Average | Degree | 0.0364 | 0.0261 | 0.9 | 0.0011 |
Closeness | 0.0212 | 0.0385 | 0.0108 | 1.48E-07 | |
Betweenness | 0.0319 | 0.0529 | 1.55E-05 | 7.05E-14 | |
Clustering Coefficient | 0.0679 | 0.0691 | 1.41E-23 | 2.365E-24 | |
Absolute Difference | Degree | 0.0587 | 0.0715 | 1.00E-17 | 5.71E-25 |
Closeness | 0.0587 | 0.0441 | 1.00E-17 | 9.365E-10 | |
Betweenness | 0.0313 | 0.0414 | 2.35E-05 | 1.56E-08 | |
Clustering Coefficient | 0.0615 | 0.0571 | 1.97E-19 | 4.435E-26 |
Conclusions
In conclusion, a SSL prediction approach was proposed in this paper to predict SGI by combining functional and topological properties of FGN. Using a clustering-based data integration method, large-scale protein interaction data, protein complex data and multiple time-course gene expression datasets were combined in order to build FGN in yeast. Greater coverage and higher accuracy were achieved in comparison with previous high-throughput studies of PPI networks in yeast. Then, we show that topological properties of protein pairs in a FGN can be served as compelling and relatively robust determinants for the existence of synthetic genetic interaction between them. Finally, a graph-based SSL is utilized as a classifier to model correlations between FGN properties and the existence of a synthetic genetic interaction.
Our results clearly demonstrate that the proposed algorithm can achieve better performance comparing with previous methods. Our framework of feature representation is a general form, and it is straightforward to add other topological properties that are relevant to this problem. It is also possible to add other types of biological evidences. For example, information about the function of proteins can be encoded in our framework as well. We hope to extend this work and improve feature representation in future so that we can detect other types of interaction groups.
Methods
Biological datasets
There are four different types of data sets used in the study. 1) Golden standard dataset of known genetic interactions (True positives, TPs) and non-interacting protein pairs (True negatives, TNs). 2) Experimental protein-protein interaction data. 3) Experimental protein complex data. 4) Time-lapse gene expression profiles.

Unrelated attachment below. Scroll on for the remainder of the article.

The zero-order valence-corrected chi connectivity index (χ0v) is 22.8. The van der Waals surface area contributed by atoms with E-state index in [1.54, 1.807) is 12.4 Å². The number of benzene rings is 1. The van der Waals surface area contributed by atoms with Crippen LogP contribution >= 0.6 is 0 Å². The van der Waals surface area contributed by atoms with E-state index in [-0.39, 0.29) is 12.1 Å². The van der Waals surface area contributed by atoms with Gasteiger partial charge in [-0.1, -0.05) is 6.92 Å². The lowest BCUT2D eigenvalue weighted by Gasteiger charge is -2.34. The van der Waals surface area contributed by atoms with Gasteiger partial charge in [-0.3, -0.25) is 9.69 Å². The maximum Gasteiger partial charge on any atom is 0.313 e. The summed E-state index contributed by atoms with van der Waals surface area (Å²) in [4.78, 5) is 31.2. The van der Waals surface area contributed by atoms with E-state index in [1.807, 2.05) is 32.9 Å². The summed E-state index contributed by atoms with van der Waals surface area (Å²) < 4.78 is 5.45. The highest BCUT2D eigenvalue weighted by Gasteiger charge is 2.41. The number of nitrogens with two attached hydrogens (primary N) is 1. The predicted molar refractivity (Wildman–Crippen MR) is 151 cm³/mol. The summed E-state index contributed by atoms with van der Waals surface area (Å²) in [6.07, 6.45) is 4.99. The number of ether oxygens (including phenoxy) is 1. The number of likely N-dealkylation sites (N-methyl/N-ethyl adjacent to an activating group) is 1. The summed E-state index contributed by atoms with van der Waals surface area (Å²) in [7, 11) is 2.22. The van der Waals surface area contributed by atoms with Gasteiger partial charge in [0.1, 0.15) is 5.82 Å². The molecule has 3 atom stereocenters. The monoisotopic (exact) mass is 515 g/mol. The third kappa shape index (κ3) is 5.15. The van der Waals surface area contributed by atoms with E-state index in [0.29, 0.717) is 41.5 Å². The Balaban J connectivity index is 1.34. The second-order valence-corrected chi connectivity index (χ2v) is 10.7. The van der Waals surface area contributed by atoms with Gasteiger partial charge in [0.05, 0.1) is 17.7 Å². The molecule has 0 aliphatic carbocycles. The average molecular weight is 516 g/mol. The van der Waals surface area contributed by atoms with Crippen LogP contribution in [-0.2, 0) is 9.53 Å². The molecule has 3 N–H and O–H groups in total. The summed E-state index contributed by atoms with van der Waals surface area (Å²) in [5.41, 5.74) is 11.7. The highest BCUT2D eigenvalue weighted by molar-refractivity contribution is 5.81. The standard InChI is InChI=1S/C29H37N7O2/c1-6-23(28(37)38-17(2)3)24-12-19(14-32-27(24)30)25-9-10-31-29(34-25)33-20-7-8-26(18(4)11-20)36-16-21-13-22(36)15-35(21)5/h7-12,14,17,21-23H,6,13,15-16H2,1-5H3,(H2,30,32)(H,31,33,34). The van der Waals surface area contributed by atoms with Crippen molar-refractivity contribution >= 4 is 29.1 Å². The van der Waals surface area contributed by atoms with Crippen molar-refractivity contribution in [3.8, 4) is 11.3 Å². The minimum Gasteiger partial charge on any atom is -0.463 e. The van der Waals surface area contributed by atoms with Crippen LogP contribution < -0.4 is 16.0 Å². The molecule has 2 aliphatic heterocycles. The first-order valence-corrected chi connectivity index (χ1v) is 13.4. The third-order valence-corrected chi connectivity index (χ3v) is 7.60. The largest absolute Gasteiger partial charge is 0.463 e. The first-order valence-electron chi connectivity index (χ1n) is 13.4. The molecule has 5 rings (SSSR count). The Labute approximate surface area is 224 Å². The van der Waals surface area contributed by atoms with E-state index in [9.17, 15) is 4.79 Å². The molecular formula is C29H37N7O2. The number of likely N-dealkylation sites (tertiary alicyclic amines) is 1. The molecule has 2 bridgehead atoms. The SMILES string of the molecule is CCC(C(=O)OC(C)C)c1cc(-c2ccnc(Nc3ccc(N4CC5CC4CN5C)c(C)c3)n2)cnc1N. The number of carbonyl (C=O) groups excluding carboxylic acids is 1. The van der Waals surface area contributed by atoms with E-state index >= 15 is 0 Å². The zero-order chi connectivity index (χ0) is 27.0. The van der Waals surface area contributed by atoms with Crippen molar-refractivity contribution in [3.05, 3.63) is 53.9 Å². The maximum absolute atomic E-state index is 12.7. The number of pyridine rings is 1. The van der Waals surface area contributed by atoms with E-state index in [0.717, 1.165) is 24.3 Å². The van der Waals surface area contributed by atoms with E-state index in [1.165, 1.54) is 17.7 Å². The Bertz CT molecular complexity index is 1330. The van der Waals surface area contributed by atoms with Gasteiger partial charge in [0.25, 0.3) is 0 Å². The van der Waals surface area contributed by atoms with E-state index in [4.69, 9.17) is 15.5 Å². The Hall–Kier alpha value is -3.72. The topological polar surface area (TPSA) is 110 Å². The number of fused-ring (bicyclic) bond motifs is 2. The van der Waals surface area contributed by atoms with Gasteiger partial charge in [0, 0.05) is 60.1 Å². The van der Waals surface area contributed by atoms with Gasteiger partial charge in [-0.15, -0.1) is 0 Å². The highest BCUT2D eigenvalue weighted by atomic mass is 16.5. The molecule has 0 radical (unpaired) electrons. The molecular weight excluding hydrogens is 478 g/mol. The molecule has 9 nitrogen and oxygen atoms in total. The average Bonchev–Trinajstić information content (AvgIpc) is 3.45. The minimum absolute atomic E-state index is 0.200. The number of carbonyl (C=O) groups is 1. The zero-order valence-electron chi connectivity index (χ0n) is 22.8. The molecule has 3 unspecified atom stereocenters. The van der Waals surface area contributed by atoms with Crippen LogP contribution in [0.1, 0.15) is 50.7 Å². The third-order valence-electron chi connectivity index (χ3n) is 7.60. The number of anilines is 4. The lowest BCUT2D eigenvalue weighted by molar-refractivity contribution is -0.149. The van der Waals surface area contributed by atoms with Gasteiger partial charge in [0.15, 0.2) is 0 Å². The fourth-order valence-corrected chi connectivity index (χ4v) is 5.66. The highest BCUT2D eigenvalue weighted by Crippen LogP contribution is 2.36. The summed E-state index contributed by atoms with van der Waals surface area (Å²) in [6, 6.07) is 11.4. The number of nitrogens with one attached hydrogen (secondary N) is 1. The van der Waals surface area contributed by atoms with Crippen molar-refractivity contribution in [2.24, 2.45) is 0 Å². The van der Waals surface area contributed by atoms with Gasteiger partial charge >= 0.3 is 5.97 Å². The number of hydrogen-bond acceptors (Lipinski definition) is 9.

Golden standard genetic interaction dataset
Using the Synthetic Genetic Array (SGA) technology, Tong et al. screened 132 query strains (carrying mutations in genes with diverse functions in cell polarity, cell wall biosynthesis, chromosome segregation and DNA synthesis and repair) against the complete library of ~4700 viable haploid deletion strains, and ~650,000 gene pairs were experimentally tested and identified a total of ~4,000 synthetic lethal synthetic sick interactions, at 0.65% frequency [3]. We used this dataset as golden standard dataset to investigate synthetic genetic interaction in S. cerevisiae.
Protein-protein interaction dataset
To computer network properties associated with protein-protein interaction in S. Cerevisiae, we download protein interaction data from the BioGrid database [37]. This network contains 12,990 unique interactions among 4,478 proteins.
Protein complexes dataset
For protein complex, we assigned binary interactions between any two proteins participating in a complex. Thus in general, if there are n proteins in a protein complex, we add n(n - 1)/2 binary interactions. We get the protein complex data from [38, 39]. Altogether about 49,000 interactions are added to the protein interaction network.
Microarray gene expression data
Four sets of time course data from the DNA microarray of S. cerevisiae are used in this study. These datasets have also been used to study the genetic interactions in previous work [40]. The first set contains 17 time points during the mitotic cell cycle [41]. The second set contains 6 time points during heat shock and the third set contains 9 time points during sporulation [31], and the fourth set contains 32 time points during cell cycle [42]. Altogether 64 experimental conditions for all the genes in S. cerevisiae related to cell cycle are used. For the missing values in each experiment, we substituted its gene expression ratio to the reference state with the average ratio of all the genes under that specific experimental condition.
Construction of functional gene networks
Linkages of the FGN carry confidence scores to represent the functional coupling between two biological entities they represent. In this section, we calculated the confidence score of each linkage following the previous works [25, 26].
For the gene expression data, the clustering analysis is carried out to identify functionally related groups of genes. We denote a gene expression data set as X = {x_{1}, x_{2},...,x_{ M }}, where x_{ i }= {x_{i 1}, x_{i 2},...,x_{ iN }} is a N dimensional vector representing gene i with N conditions. We use the clustering algorithm to group the M genes into S,(S ≤ M -1) different clusters C_{1}, C_{2},...,C_{ s }.
where x_{ ik }and x_{ jk }are the expression values of the kth condition of the ith and jth genes respectively. and are the mean values of the ith and jth genes respectively. PCC is always in the range of (-1, 1).